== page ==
Nearly 80% of content removed online for spam, hate speech and explicit nature

Nearly 80% of the 3.3 billion pieces of content removed from major content platforms come from spam, adult and explicit content, and hate speech and acts of aggression. This is according to the WFA Global Alliance for Responsible Media (GARM), which tracked the performance of brand safety across seven platforms. Namely, Today’s report includes self-reported data from Facebook, Instagram, Pinterest, Snap, TikTok, Twitter and YouTube.

The data, accumulated by WFA GARM found that there has also been a growth in action taken on hate speech and acts of aggression across platforms. GARM platforms have reported increases in activity and its impact with significant progress by YouTube in the number of account removals, Facebook in the reduction of prevalence, and Twitter in the removal of pieces of content, said the report.

These initial improvements have occurred amid an increased reliance on automated content moderation to help manage blocking and reinstatements due to COVID-19 disruptions that resulted in moderation teams working with limited capacity.

Today’s report includes self-reported data from Facebook, Instagram, Pinterest, Snap, TikTok, Twitter and YouTube. The numbers are self-reported by platforms. Twitch, which only joined GARM in March, will join the reporting process for the next report, due later this year.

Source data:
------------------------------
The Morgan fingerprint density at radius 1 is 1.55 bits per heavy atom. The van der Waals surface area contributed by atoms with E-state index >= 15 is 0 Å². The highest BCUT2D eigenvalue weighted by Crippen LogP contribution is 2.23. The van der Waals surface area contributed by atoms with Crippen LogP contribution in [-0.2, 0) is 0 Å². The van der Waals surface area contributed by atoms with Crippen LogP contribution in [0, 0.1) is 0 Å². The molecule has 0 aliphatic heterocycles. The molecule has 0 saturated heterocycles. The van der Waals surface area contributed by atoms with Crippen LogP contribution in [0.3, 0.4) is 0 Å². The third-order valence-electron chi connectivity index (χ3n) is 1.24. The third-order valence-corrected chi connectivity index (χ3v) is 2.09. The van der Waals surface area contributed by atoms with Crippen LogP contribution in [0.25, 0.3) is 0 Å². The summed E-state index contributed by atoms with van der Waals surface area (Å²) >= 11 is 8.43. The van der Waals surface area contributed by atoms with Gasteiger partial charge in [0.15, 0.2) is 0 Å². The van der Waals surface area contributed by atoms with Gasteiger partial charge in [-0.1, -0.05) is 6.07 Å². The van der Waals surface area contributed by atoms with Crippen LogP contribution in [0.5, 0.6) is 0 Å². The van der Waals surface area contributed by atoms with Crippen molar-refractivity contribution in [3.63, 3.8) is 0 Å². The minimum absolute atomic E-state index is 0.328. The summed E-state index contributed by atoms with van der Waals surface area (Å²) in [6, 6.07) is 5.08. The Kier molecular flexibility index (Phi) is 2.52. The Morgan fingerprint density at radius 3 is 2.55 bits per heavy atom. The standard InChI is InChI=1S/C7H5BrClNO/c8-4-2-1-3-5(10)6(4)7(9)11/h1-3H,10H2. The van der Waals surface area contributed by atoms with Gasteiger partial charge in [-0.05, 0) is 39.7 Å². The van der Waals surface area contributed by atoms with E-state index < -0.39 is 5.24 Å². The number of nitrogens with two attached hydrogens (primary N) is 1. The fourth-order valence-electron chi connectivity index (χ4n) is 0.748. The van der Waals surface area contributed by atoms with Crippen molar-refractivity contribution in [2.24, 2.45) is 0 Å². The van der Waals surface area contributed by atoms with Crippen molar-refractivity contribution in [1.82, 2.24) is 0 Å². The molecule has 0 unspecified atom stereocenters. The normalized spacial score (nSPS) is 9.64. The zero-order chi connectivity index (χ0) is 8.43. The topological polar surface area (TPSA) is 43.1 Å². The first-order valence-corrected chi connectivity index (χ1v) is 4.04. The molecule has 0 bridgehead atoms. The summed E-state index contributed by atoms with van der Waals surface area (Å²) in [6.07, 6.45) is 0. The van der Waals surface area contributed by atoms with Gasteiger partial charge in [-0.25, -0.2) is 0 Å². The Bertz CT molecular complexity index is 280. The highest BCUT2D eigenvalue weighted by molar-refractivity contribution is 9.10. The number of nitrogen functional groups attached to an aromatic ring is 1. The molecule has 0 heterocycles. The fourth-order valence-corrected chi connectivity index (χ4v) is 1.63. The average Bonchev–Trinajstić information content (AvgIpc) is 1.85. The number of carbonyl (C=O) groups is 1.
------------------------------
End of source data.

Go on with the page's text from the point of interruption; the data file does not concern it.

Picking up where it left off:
In addition to these platforms, Google has also separately removed or blocked approximately 3.1 billion ads in 2020 for violating its policies and restricted an additional 6.4 billion ads. Approximately 867 million ads were either blocked or removed for abusing the ad network, while 91 million were removed as they violated legal requirements. More than 99 million COVID-19 related ads were also blocked from serving throughout 2020. They included ads for miracle cures, N95 masks due to supply shortages, and most recently, fake vaccine doses.

Meanwhile in 2018, Spotify rolled out an initiative known as the Hate Content and Hateful Conduct public policy, concerning content that advocates or incites hatred or violence against a group or individual based on characteristics. These could be based on race, religion, gender identity, sex, ethnicity, nationality, sexual orientation, veteran status, or disability. The company previously explained that the move was made to reflect its values be it through distribution, promotion, or content creation.

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